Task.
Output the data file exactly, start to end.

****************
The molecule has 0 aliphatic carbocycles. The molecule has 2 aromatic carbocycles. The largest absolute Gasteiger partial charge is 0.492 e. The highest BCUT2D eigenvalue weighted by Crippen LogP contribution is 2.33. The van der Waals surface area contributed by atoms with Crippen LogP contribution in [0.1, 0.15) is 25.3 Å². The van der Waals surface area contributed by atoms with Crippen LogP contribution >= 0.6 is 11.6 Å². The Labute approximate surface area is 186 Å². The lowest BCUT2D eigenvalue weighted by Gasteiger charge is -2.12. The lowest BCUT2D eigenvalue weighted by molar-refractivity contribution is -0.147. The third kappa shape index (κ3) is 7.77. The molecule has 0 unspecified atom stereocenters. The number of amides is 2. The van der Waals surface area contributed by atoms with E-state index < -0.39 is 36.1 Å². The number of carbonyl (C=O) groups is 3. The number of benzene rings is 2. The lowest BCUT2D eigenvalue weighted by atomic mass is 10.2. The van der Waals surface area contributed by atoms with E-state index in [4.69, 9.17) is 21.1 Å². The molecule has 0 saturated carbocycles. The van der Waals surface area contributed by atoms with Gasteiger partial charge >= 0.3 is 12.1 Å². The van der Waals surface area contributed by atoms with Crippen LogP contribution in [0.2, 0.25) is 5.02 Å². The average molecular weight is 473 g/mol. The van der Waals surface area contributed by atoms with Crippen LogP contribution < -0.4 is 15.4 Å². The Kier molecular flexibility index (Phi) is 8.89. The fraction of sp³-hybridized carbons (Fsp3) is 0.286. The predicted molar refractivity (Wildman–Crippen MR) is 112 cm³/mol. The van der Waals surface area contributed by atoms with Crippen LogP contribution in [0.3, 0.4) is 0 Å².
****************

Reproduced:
The molecule has 0 aliphatic carbocycles. The molecule has 2 aromatic carbocycles. The largest absolute Gasteiger partial charge is 0.492 e. The highest BCUT2D eigenvalue weighted by Crippen LogP contribution is 2.33. The van der Waals surface area contributed by atoms with Crippen LogP contribution in [0.1, 0.15) is 25.3 Å². The van der Waals surface area contributed by atoms with Crippen LogP contribution >= 0.6 is 11.6 Å². The Labute approximate surface area is 186 Å². The lowest BCUT2D eigenvalue weighted by Gasteiger charge is -2.12. The lowest BCUT2D eigenvalue weighted by molar-refractivity contribution is -0.147. The third kappa shape index (κ3) is 7.77. The molecule has 0 unspecified atom stereocenters. The number of amides is 2. The van der Waals surface area contributed by atoms with E-state index < -0.39 is 36.1 Å². The number of carbonyl (C=O) groups is 3. The number of benzene rings is 2. The lowest BCUT2D eigenvalue weighted by atomic mass is 10.2. The van der Waals surface area contributed by atoms with E-state index in [4.69, 9.17) is 21.1 Å². The molecule has 0 saturated carbocycles. The van der Waals surface area contributed by atoms with Gasteiger partial charge >= 0.3 is 12.1 Å². The van der Waals surface area contributed by atoms with Crippen LogP contribution in [0.2, 0.25) is 5.02 Å². The average molecular weight is 473 g/mol. The van der Waals surface area contributed by atoms with Crippen LogP contribution < -0.4 is 15.4 Å². The Kier molecular flexibility index (Phi) is 8.89. The fraction of sp³-hybridized carbons (Fsp3) is 0.286. The predicted molar refractivity (Wildman–Crippen MR) is 112 cm³/mol. The van der Waals surface area contributed by atoms with Crippen LogP contribution in [0.3, 0.4) is 0 Å².